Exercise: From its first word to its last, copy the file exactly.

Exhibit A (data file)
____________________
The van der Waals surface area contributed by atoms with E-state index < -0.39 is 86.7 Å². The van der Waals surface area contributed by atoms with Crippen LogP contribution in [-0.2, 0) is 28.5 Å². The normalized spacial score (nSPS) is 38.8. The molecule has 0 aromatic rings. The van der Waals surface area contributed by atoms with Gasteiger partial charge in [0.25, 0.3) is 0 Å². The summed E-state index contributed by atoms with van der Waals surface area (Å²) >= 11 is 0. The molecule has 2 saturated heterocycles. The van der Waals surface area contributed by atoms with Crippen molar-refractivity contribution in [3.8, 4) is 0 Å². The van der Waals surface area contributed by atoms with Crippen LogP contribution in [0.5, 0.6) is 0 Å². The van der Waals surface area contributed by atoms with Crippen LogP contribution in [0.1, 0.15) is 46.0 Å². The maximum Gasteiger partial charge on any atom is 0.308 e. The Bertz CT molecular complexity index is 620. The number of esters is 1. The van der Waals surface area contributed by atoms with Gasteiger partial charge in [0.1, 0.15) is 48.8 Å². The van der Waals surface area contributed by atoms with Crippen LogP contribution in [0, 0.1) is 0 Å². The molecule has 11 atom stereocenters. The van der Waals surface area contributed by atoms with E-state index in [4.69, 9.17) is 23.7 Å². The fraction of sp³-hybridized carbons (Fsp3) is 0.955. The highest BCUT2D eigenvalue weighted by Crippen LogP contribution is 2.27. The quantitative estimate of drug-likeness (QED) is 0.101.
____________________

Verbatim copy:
The van der Waals surface area contributed by atoms with E-state index < -0.39 is 86.7 Å². The van der Waals surface area contributed by atoms with Crippen LogP contribution in [-0.2, 0) is 28.5 Å². The normalized spacial score (nSPS) is 38.8. The molecule has 0 aromatic rings. The van der Waals surface area contributed by atoms with Gasteiger partial charge in [0.25, 0.3) is 0 Å². The summed E-state index contributed by atoms with van der Waals surface area (Å²) >= 11 is 0. The molecule has 2 saturated heterocycles. The van der Waals surface area contributed by atoms with Crippen molar-refractivity contribution in [3.8, 4) is 0 Å². The van der Waals surface area contributed by atoms with Crippen LogP contribution in [0.5, 0.6) is 0 Å². The van der Waals surface area contributed by atoms with Crippen LogP contribution in [0.1, 0.15) is 46.0 Å². The maximum Gasteiger partial charge on any atom is 0.308 e. The Bertz CT molecular complexity index is 620. The number of esters is 1. The van der Waals surface area contributed by atoms with Gasteiger partial charge in [0.1, 0.15) is 48.8 Å². The van der Waals surface area contributed by atoms with Crippen LogP contribution in [0, 0.1) is 0 Å². The molecule has 11 atom stereocenters. The van der Waals surface area contributed by atoms with E-state index in [4.69, 9.17) is 23.7 Å². The fraction of sp³-hybridized carbons (Fsp3) is 0.955. The highest BCUT2D eigenvalue weighted by Crippen LogP contribution is 2.27. The quantitative estimate of drug-likeness (QED) is 0.101.